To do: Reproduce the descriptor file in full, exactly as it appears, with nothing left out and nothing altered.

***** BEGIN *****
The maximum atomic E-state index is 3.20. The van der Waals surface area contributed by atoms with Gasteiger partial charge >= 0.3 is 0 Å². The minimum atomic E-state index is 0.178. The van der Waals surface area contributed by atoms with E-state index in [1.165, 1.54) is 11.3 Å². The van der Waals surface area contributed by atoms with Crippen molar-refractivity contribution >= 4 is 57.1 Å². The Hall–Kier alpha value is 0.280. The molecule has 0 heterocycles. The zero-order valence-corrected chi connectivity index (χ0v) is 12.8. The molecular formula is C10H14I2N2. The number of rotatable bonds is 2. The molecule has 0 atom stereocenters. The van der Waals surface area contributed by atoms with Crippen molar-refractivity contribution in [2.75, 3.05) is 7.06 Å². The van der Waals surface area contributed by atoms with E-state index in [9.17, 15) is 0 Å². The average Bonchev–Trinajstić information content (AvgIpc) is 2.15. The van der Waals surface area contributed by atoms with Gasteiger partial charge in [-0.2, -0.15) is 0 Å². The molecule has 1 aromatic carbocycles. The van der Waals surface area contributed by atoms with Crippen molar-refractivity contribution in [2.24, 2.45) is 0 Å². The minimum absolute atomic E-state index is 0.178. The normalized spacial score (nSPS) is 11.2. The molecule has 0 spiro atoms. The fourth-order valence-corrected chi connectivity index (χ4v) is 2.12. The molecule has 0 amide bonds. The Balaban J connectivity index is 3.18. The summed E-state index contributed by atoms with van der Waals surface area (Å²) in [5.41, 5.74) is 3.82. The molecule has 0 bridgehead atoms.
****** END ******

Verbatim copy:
The maximum atomic E-state index is 3.20. The van der Waals surface area contributed by atoms with Gasteiger partial charge >= 0.3 is 0 Å². The minimum atomic E-state index is 0.178. The van der Waals surface area contributed by atoms with E-state index in [1.165, 1.54) is 11.3 Å². The van der Waals surface area contributed by atoms with Crippen molar-refractivity contribution >= 4 is 57.1 Å². The Hall–Kier alpha value is 0.280. The molecule has 0 heterocycles. The zero-order valence-corrected chi connectivity index (χ0v) is 12.8. The molecular formula is C10H14I2N2. The number of rotatable bonds is 2. The molecule has 0 atom stereocenters. The van der Waals surface area contributed by atoms with Crippen molar-refractivity contribution in [2.75, 3.05) is 7.06 Å². The van der Waals surface area contributed by atoms with E-state index in [9.17, 15) is 0 Å². The average Bonchev–Trinajstić information content (AvgIpc) is 2.15. The van der Waals surface area contributed by atoms with Gasteiger partial charge in [-0.2, -0.15) is 0 Å². The molecule has 1 aromatic carbocycles. The van der Waals surface area contributed by atoms with Crippen molar-refractivity contribution in [2.24, 2.45) is 0 Å². The minimum absolute atomic E-state index is 0.178. The normalized spacial score (nSPS) is 11.2. The molecule has 0 spiro atoms. The fourth-order valence-corrected chi connectivity index (χ4v) is 2.12. The molecule has 0 amide bonds. The Balaban J connectivity index is 3.18. The summed E-state index contributed by atoms with van der Waals surface area (Å²) in [5.41, 5.74) is 3.82. The molecule has 0 bridgehead atoms.